We all knew that Intel’s ARC GPUs weren’t going to be as strong as Nvidia and AMD’s heaviest hitters. Especially when it comes to the lower-end A380. However, the first Arc A380 benchmarks have now surfaced, and it looks like performance is even worse than expected in some cases.
Arc A380 benchmarks leave something to be desired
Back in May, rumors said that Intel would launch the first of its desktop Arc GPUs starting in the second quarter of 2022. Now, the major tech company has finally started shipping the first of its desktop GPUs, but only in China. And, if the Arc A380 benchmarks we’re seeing so far are anything to go off of, it probably won’t get a wider release.
To test out the Arc A380, and see how it fairs performance-wise, YouTuber Gamers Nexus put the card through the works. The folks behind the channel ran the new desktop GPU through an absolute gauntlet of tests and benchmarks to see where it falls. So far, based on the first A380 benchmarks, the card falls exactly where we expected it to, right alongside the Radeon RX 6400 and the GeForce GTX 1630.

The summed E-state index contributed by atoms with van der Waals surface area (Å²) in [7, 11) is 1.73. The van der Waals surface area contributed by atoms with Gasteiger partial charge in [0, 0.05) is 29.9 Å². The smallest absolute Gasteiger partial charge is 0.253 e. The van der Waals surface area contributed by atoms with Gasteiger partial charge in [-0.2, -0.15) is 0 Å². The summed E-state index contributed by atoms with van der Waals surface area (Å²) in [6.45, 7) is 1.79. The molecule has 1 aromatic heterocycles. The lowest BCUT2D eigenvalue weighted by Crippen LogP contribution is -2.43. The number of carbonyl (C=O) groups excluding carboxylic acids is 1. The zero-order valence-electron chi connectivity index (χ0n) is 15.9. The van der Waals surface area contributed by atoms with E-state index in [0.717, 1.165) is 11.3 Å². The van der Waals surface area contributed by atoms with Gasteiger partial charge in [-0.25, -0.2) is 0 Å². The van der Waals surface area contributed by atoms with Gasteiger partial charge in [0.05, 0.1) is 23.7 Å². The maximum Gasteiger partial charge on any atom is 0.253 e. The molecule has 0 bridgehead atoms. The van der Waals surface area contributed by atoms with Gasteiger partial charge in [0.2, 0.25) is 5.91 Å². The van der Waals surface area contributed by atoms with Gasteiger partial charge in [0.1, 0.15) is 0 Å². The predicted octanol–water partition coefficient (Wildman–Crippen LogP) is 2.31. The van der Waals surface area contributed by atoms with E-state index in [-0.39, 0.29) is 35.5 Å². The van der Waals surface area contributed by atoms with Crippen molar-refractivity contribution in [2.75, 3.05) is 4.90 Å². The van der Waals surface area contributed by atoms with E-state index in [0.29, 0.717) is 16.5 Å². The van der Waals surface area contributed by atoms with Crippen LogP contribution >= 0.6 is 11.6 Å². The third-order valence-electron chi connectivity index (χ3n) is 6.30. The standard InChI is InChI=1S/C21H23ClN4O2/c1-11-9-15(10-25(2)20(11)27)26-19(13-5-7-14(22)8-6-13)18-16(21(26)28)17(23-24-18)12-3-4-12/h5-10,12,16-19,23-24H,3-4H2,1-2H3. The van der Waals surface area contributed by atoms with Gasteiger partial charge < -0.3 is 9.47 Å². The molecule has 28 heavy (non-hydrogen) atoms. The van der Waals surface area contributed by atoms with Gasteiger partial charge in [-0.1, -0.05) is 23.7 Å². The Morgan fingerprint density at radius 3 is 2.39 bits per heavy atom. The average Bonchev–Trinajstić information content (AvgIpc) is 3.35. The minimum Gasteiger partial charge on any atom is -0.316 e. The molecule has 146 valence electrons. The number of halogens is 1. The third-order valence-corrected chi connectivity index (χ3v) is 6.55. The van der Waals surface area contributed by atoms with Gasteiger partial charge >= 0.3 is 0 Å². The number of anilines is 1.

Both of those cards are extremely low-end, as such, you aren’t going to get that much performance from them. We already knew this is where the A380 was intended to fall into place but seeing the first Arc A380 benchmarks really confirms that.
Strange design choices
One of the most interesting things we learned from Gamers Nexus’ video on the Arc A380 benchmarks, though, is how the card uses ReBAR. ReBAR, or PCIe Resizable BAR, I meant to boost graphics card performance. So far, those boosts have been almost unnoticeable on Nvidia and AMD cards. That isn’t the case here.
Gamers Nexus says that it boosted performance by almost a third in some games, including Horizon Zero Dawn. So, that’s an interesting development to see noted in the A380 benchmarks. However, the YouTuber also noted that it only worked in a few select games. So, it isn’t a widespread performance gain you can really rely on.
Another interesting thing about this Intel GPU is that it requires an AMD Ryzen 3000 or a 10th Gen Intel CPU to work. That means that it doesn’t support older systems running older CPUs. That’s an interesting choice, especially considering where the Arc A380 benchmarks put this card.
Support for older CPUs could have actually made this card more viable. As it stands, though, so far, Intel’s attempts at breaching into the desktop GPU market seem to be a bit of a bust.